Understanding how this sort of cyber-crime works helps to prevent cases like this from happening. Whilst the original email appeared genuine, further investigation into the actual address it came from could have flagged that it was not sent by the MD. Furthermore, having a policy around what information staff will and will never be expected to provide over email, allows staff to flag any requests that fall outside of this remit. Finally, understanding what information banks will never expect you to reveal over the phone means you will not be at risk of accidentally giving somebody access to your account. Becoming a member of the ECRC can help you understand the diverse types of phishing, the common features of these, and the importance of having MFA enabled on your accounts.
Delivering this sort of preventative education requires an open conversation, and a healthy work environment where people feel supported in questioning anything they might think of as suspicious. Additionally, there needs to be an active effort to remove victim-blaming from the conversation and an understanding that anybody could find themselves falling victim to a cyber-crime. The video does a fantastic job in showing the damage that just one email can do, as well as how disastrous the impacts can be not just to the company, but to the wellbeing of the victim too.
How can the ECRC help?
Joining the ECRC as a free member ensures that your charity and staff are supported in implementing simple changes to improve cyber resilience. When you join as a free member, you are automatically enrolled onto our ‘Little Steps’ programme. This is a weekly email series that drip-feeds you bite-sized practical information, as well as changes you can implement quickly and easily, designed to be followed by a non-technical audience.
Additionally, the ECRC website can signpost you towards other free resources and tools that are available to help you improve your cyber resilience. If you feel as though you would like more thorough support, take a look at the affordable student services we offer. These can help you identify some of the potential vulnerabilities within your organisation if you are concerned about the security of your online systems.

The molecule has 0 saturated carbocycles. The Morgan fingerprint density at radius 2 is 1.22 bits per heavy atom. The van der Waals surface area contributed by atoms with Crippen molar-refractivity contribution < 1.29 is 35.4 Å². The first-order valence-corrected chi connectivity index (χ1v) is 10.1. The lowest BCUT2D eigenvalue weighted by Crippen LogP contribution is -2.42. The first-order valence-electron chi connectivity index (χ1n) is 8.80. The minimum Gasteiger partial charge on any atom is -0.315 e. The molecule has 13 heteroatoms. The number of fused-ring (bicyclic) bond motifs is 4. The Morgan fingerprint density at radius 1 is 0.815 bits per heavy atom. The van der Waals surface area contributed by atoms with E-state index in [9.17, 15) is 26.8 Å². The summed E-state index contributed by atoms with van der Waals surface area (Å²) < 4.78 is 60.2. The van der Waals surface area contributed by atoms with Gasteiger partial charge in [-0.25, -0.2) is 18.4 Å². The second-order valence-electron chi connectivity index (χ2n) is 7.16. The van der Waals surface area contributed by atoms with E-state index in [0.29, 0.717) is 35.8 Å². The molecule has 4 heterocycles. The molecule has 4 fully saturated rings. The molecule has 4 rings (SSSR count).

One service to consider is our Security Awareness Training, delivered by students on the CyberPATH programme. Through CyberPATH, students are trained and monitored by senior ethical hackers to provide a selection of cyber services to businesses, which supports the future cyber talent pipeline and keeps the cost to a minimum. Security Awareness Training can be issued across either a full or half day and is tailored to the needs of its specific audience. It is designed to be contextually relevant and accessible for all abilities. SAT is also delivered by Police Cyber Protect officers, who will deliver their service free of charge over a few hours.
If you are unsure or simply want to know more about cyber resilience and what we do at the ECRC, why don’t you book a chat with us today?
Reporting a live cyber-attack 24/7:
If you are a business, charity or other organisation which is currently suffering a live cyber-attack (in progress) please call Action Fraud on 0300 123 2040 immediately. This service is available 24 hours a day 7 days a week.
Reporting a cyber-attack which is not ongoing:
Please report online to Action Fraud, the UK’s national reporting centre for fraud and cybercrime. You can report cybercrime online at any time using the online reporting tool, which will guide you through simple questions to identify what has happened. Action Fraud advisors can also provide the help, support, and advice you need.
Alternatively, you can call Action Fraud on 0300 123 2040 (textphone 0300 123 2050)